AMERICA'S PRINCESS BARRY O SHOWED UP LAST NIGHT SPEWING SO MANY EMPTY WORDS IT APPEARED HE WAS CAMPAIGNING FOR MISS AMERICA.
OUR MODERN DAY LOUELLA PARSONS EXPLAINED THAT WHILE AMERICA'S PRINCESS SPOKE, "REP. JESSE JACKSON (D-ILL.) STARED AT THE CEILING. REP. PETER WELCH (D-VT.) SCANNED THE GALLERY. REP. JIM MORAN (D-VA.) WAS SEEN READING A NEWSPAPER."
REACHED FOR COMMENT TODAY, BARRY O DECLARED, "PRETTY USED TO BE ENOUGH. WHY ISN'T PRETTY ENOUGH ANYMORE? HUH? WHY? I'M STILL PRETTY, RIGHT? I'M STILL PRETTY. DO YOU WANT TO TAKE SOME PICTURES OF ME WITH MY TOP OFF."
FROM THE TCI WIRE:
Four journalists who had been released described being rounded up well after they had left a protest at Baghdad's Tahrir Square. They said they were handcuffed, blindfolded, beaten and threatened with execution by soldiers from an army intelligence unit.
"It was like they were dealing with a bunch of al-Qaeda operatives, not a group of journalists," said Hussam al-Ssairi, a journalist and poet, who was among a group and described seeing hundreds of protesters in black hoods at the detention facility. "Yesterday was like a test, like a picture of the new democracy in Iraq."
A picture of the new democracy in Iraq, indeed. And now one of the four is dead. But back to that roundup, from the February 28th snapshot:
["]During a news conference held on Sunday, four journalists -- Hussam Saraie of Al-Sabah Al-Jadid newspaper, Ali Abdul Sada of the Al-Mada daily, Ali al-Mussawi of Sabah newspaper and Hadi al-Mehdi of Demozee radio -- reported being handcuffed, blindfolded, beaten and threatened by security forces. They also claimed they were held in custody for nine hours and forced to sign a document, the contents of which were not revealed to them.
Aswat al Iraq news agency reported that the journalists will file a court case against the executive authority in response to the alleged violations of their civil rights.
This episode is the latest in a series of repressive measures adopted by security forces in order to stifle media reports about the current political and social
Reporters Without Borders roundly condemns the well-known journalist Hadi Al-Mahdi's murder in Baghdad today, on the eve of nationwide protests that he supported. His body was found at around 7 p.m. in his home in the central district of Al-Karada. He had been shot twice in the head. There can be no doubt that his murder was politically motivated.
Offering its sincere condolences to his family, friends and colleagues, Reporters Without Borders urges the authorities to quickly investigate this murder and to assign all the necessary resources to ensure that those responsible are identified and brought to justice. This crime cannot go unpunished.
Aged 44, a Shiite and married to a Kurd, Mahdi hosted a talk show called "To whoever listens" on Radio Demozy (104,01 FM). His irreverence, his well-observed criticism that spared no one, neither the prime minister nor his detractors, and his readiness to tackle subjects ranging from corruption to the deplorable state of the Iraqi educational system made it one of the most popular talk shows in Baghdad.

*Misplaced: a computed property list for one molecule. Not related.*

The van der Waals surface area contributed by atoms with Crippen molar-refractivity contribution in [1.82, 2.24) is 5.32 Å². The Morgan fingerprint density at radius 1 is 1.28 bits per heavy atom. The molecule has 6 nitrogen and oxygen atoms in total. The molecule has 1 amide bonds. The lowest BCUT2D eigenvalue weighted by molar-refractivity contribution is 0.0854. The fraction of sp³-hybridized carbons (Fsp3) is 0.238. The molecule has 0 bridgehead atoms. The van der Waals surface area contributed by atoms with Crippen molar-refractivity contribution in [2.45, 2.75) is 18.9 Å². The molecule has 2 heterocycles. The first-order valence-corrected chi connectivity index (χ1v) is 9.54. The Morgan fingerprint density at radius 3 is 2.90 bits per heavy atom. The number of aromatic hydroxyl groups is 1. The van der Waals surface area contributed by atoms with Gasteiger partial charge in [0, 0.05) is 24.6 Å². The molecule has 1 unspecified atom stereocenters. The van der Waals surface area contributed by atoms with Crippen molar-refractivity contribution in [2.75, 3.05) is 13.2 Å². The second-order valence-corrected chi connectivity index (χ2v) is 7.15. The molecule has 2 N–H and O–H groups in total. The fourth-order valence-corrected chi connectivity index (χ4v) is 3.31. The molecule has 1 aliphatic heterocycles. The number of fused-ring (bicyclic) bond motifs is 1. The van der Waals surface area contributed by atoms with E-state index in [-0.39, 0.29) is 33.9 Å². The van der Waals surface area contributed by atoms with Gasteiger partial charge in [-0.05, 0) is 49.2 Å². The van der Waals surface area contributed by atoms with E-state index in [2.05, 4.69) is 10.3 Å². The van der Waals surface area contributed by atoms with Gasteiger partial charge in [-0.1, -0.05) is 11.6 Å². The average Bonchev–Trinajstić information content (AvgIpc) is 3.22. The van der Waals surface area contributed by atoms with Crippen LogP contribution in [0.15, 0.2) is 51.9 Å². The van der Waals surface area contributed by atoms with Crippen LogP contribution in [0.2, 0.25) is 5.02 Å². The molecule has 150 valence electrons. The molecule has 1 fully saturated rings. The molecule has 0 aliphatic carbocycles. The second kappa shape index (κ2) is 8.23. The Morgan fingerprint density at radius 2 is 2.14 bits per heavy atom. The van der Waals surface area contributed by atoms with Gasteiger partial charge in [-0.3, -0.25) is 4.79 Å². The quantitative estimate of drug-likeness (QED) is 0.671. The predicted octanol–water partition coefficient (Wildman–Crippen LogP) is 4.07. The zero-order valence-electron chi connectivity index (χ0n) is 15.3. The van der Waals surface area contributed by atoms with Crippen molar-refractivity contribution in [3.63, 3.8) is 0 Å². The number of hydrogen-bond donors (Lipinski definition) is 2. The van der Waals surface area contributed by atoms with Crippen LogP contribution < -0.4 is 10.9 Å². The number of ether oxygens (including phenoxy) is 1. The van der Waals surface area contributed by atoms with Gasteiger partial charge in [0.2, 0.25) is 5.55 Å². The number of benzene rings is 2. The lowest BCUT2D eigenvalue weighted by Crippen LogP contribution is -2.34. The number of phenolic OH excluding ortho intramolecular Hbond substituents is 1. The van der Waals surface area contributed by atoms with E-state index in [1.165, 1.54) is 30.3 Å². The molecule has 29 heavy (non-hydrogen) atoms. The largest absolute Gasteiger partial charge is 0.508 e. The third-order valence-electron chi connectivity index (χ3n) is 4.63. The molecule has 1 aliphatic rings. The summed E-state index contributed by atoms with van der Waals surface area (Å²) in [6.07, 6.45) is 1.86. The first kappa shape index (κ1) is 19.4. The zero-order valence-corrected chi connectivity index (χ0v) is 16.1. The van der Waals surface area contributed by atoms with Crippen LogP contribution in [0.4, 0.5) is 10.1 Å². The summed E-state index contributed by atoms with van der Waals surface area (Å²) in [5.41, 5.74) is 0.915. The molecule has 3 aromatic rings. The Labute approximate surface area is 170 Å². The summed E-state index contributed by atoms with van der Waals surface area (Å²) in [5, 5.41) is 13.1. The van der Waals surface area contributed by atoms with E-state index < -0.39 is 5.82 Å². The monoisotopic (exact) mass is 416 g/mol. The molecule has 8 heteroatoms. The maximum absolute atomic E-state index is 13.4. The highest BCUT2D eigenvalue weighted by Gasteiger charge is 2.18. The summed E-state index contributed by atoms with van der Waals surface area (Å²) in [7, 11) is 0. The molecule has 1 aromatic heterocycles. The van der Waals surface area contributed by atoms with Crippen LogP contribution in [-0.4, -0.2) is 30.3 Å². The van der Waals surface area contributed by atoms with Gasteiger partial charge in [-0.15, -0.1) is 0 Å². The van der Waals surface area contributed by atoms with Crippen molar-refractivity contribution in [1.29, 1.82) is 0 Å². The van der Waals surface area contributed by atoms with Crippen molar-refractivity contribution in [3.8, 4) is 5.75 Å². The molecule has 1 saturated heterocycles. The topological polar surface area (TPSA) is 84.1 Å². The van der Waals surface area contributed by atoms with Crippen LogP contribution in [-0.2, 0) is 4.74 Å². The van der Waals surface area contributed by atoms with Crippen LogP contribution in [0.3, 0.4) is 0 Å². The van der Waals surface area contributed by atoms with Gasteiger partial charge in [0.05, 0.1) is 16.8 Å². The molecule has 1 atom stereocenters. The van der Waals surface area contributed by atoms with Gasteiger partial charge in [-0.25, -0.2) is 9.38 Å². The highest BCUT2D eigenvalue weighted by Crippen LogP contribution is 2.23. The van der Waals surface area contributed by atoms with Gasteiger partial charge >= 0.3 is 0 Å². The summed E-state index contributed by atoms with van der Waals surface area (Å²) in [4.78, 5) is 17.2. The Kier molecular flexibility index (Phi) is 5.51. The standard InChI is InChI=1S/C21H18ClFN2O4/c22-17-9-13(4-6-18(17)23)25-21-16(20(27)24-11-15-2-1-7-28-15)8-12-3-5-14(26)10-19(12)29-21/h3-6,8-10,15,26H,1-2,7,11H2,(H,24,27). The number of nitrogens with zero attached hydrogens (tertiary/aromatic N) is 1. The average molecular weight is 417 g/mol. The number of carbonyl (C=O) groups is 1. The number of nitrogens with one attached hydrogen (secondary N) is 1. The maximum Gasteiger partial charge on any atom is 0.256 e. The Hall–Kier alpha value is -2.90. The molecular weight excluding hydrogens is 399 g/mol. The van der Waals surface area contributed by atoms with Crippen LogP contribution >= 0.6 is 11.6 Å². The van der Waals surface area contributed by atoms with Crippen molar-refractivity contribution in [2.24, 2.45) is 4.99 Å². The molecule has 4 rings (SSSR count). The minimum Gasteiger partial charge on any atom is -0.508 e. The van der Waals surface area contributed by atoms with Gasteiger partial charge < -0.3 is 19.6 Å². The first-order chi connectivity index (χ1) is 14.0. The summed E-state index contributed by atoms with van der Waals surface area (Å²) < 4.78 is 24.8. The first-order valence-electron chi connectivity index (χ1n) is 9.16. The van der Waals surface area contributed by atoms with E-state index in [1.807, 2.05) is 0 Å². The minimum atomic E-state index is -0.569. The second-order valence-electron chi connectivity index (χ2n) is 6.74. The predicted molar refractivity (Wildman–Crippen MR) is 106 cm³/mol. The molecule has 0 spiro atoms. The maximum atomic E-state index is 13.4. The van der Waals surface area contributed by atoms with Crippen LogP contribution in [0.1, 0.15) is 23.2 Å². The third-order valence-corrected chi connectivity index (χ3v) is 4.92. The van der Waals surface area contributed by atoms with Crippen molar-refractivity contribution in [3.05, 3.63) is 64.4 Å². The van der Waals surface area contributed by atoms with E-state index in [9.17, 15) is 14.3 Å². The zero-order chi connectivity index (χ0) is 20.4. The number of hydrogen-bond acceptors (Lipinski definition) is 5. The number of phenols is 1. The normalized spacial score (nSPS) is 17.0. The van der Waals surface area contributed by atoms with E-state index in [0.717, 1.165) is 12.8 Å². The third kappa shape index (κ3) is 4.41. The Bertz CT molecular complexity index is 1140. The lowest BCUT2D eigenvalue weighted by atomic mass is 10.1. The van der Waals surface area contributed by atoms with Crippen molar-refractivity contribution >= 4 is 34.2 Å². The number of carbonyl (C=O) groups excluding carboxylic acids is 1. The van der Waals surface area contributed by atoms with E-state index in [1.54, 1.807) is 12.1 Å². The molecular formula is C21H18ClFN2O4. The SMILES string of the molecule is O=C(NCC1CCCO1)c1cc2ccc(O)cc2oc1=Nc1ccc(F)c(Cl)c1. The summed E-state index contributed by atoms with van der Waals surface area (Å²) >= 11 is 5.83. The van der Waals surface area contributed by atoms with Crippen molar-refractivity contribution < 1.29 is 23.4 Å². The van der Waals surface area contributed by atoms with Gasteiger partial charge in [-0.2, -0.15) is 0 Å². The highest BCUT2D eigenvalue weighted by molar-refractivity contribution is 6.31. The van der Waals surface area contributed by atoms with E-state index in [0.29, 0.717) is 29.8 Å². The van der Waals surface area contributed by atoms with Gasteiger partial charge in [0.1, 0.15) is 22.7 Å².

It was clear from the messages that Mahdi had sent to relatives that he knew he was in danger. He had received many warnings and had told friends two days ago that something terrible could happen (http://alalemya.com/alalemya_news/0_2011_5_/11_/11_9_1/8-9/hadi-al-mahdi.html). But he was determined to tough it out, regardless of the risks.
After covering a demonstration in Baghdad's Tahrir Square on 25 February, he and three fellow journalists were arrested, threatened and beaten.
Shortly after graduating from Baghdad's Academy of Fine Arts in 1989, Mahdi fled to Syria and then to Sweden and did not return until 2007, after nearly a decade in exile. He began hosting "To whoever listens" for Radio Demozy, an independent station, a year later. (A New York Times profile of Mahdi)
He was the seventh Iraqi journalist to be murdered since the start of 2011 and the 12th since the United States announced the withdrawal of its combat troops in August 2010.
Mahdi's murder comes exactly a month after the Iraqi parliament adopted a law on the protection of journalists on 9 August.
"Targeting doctors, staying beyond 2011, etc."
"A white wash"
"Ari Mebler tries to punk, get punked instead"
"It is a big deal (and thank you, Al Gore)"
"1 and 1"
"a classic tear jerker"
"Adam vs. the Man, Me vs. RT"
"ACLU says keep eyes peeled locally"
"Kevin Alexander Gray's great new article"
"If you ask me, the whole thing is porn"
"Polls, Police and more"
"He leaves tax payers on the hook"
"THIS JUST IN! BARRY O CONTINUES TO FLOUNDER!"